By Evan D. Burns
While Judson was in prison for 21 months, Ann Judson cared for Adoniram Judson, and concurrently their daughter, little Maria, was ill. The gravity of this tribulation nearly pushed the Judson family to the breaking point. Recording the Judsons’ submission to the sovereignty of God, Ann wrote:
Our dear little Maria was the greatest sufferer at this time, my illness depriving her of her usual nourishment, and neither a nurse nor a drop of milk could be procured in the village. By making presents to the jailers, I obtained leave for Mr. Judson to come out of prison, and take the emaciated creature around the village, to beg a little nourishment from those mothers who had young children. Her cries in the night were heart-rending, when it was impossible to supply her wants. I now began to think the very afflictions of Job had come upon me. When in health, I could bear the various trials and vicissitudes through which I was called to pass. But to be confined with sickness, and unable to assist those who were so dear to me, when in distress, was almost too much for me to bear; and had it not been for the consolations of religion, and an assured conviction that every additional trial was ordered by infinite love and mercy, I must have sunk under my accumulated sufferings.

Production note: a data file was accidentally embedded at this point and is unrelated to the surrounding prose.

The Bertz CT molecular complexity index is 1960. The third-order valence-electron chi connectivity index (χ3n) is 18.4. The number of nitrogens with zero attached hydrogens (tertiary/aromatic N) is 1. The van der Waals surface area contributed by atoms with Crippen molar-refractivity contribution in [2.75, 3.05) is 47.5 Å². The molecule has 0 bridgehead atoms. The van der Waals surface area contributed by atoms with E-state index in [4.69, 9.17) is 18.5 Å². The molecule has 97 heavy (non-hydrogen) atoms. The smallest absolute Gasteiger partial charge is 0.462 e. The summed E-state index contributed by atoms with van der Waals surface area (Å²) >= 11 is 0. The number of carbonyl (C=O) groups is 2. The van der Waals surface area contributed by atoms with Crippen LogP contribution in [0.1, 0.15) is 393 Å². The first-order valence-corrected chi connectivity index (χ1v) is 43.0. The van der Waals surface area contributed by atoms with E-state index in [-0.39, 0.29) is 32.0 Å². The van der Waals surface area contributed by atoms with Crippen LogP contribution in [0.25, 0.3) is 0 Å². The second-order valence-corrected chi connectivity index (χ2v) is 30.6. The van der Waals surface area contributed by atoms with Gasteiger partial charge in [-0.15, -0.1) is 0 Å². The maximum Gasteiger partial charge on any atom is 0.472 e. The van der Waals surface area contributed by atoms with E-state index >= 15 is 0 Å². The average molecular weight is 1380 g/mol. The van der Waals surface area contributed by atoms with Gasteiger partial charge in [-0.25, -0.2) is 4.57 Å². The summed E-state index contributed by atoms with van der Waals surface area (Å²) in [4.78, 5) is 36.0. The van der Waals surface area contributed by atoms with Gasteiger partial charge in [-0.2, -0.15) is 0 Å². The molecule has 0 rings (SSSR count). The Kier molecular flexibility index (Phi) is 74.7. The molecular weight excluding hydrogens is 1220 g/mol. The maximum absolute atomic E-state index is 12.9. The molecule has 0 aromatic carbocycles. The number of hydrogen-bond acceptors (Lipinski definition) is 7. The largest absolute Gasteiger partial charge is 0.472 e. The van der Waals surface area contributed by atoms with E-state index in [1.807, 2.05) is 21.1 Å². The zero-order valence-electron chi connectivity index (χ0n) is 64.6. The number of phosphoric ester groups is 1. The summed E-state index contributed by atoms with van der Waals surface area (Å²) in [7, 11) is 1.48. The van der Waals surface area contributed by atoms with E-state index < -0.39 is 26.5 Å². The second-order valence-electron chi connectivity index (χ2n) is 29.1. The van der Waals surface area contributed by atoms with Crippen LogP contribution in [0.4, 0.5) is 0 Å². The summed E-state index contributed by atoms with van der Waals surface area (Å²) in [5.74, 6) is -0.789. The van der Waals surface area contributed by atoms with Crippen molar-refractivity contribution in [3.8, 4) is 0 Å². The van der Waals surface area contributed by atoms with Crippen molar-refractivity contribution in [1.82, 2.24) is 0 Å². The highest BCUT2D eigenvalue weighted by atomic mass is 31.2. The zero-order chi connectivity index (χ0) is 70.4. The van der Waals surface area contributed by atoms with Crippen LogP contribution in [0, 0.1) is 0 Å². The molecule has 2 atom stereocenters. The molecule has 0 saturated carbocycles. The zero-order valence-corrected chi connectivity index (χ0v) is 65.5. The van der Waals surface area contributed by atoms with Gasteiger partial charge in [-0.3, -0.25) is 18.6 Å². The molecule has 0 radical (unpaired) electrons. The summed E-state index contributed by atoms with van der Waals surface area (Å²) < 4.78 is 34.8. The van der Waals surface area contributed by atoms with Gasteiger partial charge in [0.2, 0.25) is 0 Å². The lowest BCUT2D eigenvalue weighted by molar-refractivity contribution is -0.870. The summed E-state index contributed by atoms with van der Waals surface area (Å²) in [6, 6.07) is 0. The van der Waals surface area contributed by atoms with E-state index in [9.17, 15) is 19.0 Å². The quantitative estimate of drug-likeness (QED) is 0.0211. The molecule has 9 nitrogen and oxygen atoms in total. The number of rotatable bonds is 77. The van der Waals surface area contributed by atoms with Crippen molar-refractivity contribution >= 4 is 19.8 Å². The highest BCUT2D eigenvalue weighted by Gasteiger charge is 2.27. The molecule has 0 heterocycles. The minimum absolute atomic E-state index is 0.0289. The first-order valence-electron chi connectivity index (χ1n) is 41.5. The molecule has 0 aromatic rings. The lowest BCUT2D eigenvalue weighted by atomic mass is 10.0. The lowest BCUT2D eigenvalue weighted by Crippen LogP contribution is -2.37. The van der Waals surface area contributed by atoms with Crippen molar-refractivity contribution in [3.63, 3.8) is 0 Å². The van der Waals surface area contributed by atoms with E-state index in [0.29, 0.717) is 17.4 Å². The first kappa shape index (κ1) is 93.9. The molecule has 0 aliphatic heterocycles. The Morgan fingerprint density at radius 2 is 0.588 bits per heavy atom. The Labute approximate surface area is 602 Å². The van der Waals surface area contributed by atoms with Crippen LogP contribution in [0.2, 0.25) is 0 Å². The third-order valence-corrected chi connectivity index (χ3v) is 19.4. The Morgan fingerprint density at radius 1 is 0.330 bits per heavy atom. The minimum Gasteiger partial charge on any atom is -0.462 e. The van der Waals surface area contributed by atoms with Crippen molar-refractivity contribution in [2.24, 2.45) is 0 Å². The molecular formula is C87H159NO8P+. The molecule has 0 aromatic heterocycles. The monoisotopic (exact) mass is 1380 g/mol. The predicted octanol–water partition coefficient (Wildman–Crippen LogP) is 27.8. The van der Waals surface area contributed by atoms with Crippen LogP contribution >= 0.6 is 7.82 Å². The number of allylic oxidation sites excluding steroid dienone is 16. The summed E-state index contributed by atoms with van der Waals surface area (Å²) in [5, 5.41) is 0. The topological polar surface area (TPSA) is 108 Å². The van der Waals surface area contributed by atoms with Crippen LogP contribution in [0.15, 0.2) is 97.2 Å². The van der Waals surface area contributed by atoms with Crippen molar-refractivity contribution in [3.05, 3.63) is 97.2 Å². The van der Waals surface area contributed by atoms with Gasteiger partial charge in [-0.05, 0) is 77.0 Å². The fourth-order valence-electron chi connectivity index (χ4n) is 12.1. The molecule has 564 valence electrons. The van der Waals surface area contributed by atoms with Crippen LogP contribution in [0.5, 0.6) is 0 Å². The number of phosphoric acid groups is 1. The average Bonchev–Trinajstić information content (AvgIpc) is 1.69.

After being imprisoned under torture and horrid conditions for 21 months, Judson wrote to Dr. Bolles about his sufferings with the perspective that God works all things together for the good of his people.
[My sufferings], it would seem, have been unavailing to answer any valuable missionary purpose, unless so far as they may have been silently blessed to our spiritual improvement and capacity for future usefulness.
Wayland, Memoir, 1:361.
Middleditch, Burmah’s Great, 209.
Evan D. Burns (Ph.D. Candidate, The Southern Baptist Theological Seminary) is on faculty at Asia Biblical Theological Seminary, and he lives in Southeast Asia with his wife and twin sons. They are missionaries with Training Leaders International.